Extra innings: The books that didn’t make the list, and those just out of our reach

Those who tried but didn’t quite squeeze themselves into the 30 baseball books in 30 days of April ’11 list, some for reasons beyond our control:

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== “Before the Machine: The Story of the 1961 Pennant-Winning Reds” by Mark J. Schmetzer (Clerisy Press Publisher, 256 pages, $15.95, available at the publisher’s site (linked here): “The Cincinnati team is one of the freaks of nature,” says Dodgers vice president Fresco Thompson late in the 1961 season. “They are leading the league with a club consisting mostly of castoffs and nondescripts. This whole Cincy team defies form, but you have to give the guys credit. They have banded together, many in a last-ditch stand, and they are trying to show their former employers that unloading them was a mistake.” Schmetzer, a Cincinnati native who wrote for a team fan newspaper starting in the 1980s, goes back to the 50th anniversary of the team (pre-Pete Rose) and tries to make it come alive again. Whether he succeeds much or not depends on if you’re a die-hard Reds fan. Dodgers fans will only want to look back on this to try to figure out what went wrong. On Aug. 13, the Dodgers, two years removed from a World Series title, led the Reds by 2 1/2 games. On Aug. 15, during the Reds’ 5-2 win over the Dodgers at the Coliseum, Frank Robinson snared an apparent single to right field by Dodgers pitcher Sandy Koufax and proceeded to throw him out at first base instead. “If someone did that to me, I would want to sit down and cry,” said Cincinnati shortstop Eddie Kasko. The next day, the Reds swept a Wednesday doubleheader against the Dodgers, 6-0 and 8-0, before some 72,140 fans, leaping past the Dodgers and into first. For good. It is also revealed that Dodgers coach Leo Durocher had been jeering at Robinson during the series, trying to get under his skin. It only got Robinson mad, and he retaliated with his bat and arm. The Reds would sweep a Sunday doubleheader against the Dodgers a couple weeks later in Cincinnati, beating Don Drysdale in the second game. Reds third baseman George Freese would end up hitting nine homers against the Dodgers in ’61.

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== “21: The Story of Roberto Clemente” by Wilfred Santiago (Fantagraphics Books, 200 pages, $22.99, available on Amazon.com), a graphic novel by an illustrator and writer from Puerto Rico, received a nice write up in a recent issue of Sports Illustrated (linked here), which included: “Santiago’s book owes a strong narrative debt to David Maraniss’s 2006 biography of Clemente, but it is driven by Santiago’s skill as a visual storyteller. His figures are drawn in a cartoon style, but mixed with clippings from newspapers and magazines they convey a hyperrealism that highlights the relationship between Clemente and the world around him. “You don’t have to make something realistic to make it feel real,” says Santiago. … Clemente proves to be an ideal subject for a graphic novel — a famously stylish player who attacked the game with controlled violence; a great fielder, famous for his laser throws; and a bad-ball hitter who stroked wicked line drives. … Santiago captures Clemente’s relentless vitality as a player, frames the story around the historical and religious traditions of Puerto Rico, and handles Clemente’s tragic death with restraint, all with a gimlet eye and the sensitivity of a true artist. It is a classic story given new life in this fresh, innovative telling.” If we could only have found it at the book store. Sports shelves? Graphic novels? You give it a shot.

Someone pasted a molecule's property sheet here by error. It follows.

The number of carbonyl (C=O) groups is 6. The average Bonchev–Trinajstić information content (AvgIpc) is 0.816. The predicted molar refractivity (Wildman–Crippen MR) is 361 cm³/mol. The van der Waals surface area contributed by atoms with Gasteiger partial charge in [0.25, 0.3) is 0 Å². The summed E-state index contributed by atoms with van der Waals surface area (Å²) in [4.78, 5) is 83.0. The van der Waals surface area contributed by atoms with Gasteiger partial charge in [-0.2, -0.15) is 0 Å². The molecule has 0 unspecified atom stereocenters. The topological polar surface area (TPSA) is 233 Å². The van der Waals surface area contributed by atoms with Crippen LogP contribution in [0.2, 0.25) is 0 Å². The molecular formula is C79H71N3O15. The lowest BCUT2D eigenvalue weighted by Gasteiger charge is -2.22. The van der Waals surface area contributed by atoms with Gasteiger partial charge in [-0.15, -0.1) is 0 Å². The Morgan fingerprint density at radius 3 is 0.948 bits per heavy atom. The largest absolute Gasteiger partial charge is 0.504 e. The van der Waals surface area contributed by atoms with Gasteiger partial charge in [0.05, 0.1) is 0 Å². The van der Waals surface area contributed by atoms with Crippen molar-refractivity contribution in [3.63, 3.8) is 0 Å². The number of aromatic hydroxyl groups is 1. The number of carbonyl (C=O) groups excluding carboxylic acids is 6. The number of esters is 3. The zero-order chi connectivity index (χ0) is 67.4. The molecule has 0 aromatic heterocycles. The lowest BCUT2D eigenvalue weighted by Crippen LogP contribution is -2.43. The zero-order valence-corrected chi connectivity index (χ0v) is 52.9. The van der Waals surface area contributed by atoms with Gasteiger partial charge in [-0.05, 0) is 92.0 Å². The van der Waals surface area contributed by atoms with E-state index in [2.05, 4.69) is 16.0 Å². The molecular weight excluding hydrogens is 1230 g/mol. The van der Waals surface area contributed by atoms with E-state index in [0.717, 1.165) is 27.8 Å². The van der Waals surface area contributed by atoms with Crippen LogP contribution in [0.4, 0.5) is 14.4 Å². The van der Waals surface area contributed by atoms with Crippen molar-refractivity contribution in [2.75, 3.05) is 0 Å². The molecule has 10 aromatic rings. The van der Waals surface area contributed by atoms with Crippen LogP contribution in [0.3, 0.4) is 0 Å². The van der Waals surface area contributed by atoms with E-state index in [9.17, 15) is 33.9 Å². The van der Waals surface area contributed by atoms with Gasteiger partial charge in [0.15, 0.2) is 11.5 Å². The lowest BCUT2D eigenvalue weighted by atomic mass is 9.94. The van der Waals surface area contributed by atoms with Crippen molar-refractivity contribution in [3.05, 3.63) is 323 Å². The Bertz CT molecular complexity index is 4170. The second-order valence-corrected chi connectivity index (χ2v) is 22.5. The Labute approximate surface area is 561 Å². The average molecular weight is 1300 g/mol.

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Upon further reviews: Ranking the 30 books in 30 days, 2011

A quick reference to all 30(-plus) books covered in this year’s month-long book review, with how we’d rank them:

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TOP SHELF:

== Day 18: “Bottom of the 33rd: Hope, Redemption, and Baseball’s Longest Game” (linked here)

== Day 15: “Branch Rickey: Penguin Lives Biographies” by Jimmy Breslin (linked here)

== Day 14: “56: Joe DiMaggio and the Last Magic Number in Sports” (linked here)

== Day 28: “Hank Greenberg: The Hero Who Didn’t Want to Be One (Jewish Lives)” (linked here)

== Day 13: “Pitching in the Promised Land: A Story of the First and Only Season in the Israel Baseball League” (linked here)

== Day 20: “The House That Ruth Built: A New Stadium, the First Yankees Championship, and the Redemption of 1923″ (linked here)

== Day 29: “The Baseball: Stunts, Scandals and Secrets Beneath the Stitches” (linked here)

== Day 5: “The Extra 2%: How Wall Street Strategies Took a Major League Baseball Team from Worst to First” (linked here)

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GREAT EFFORT:

== Day 12: “Mexican American Baseball in Los Angeles (Images of Baseball)” (linked here)

== Day 7: “The Baseball Hall of Fame Collection: Celebrating the Greatest Players of All Time Through Rare Objects, Documents and Photos” (linked here)

== Day 22: “Remembering Fenway Park: An Oral and Narrative History of the Home of the Boston Red Sox” (linked here)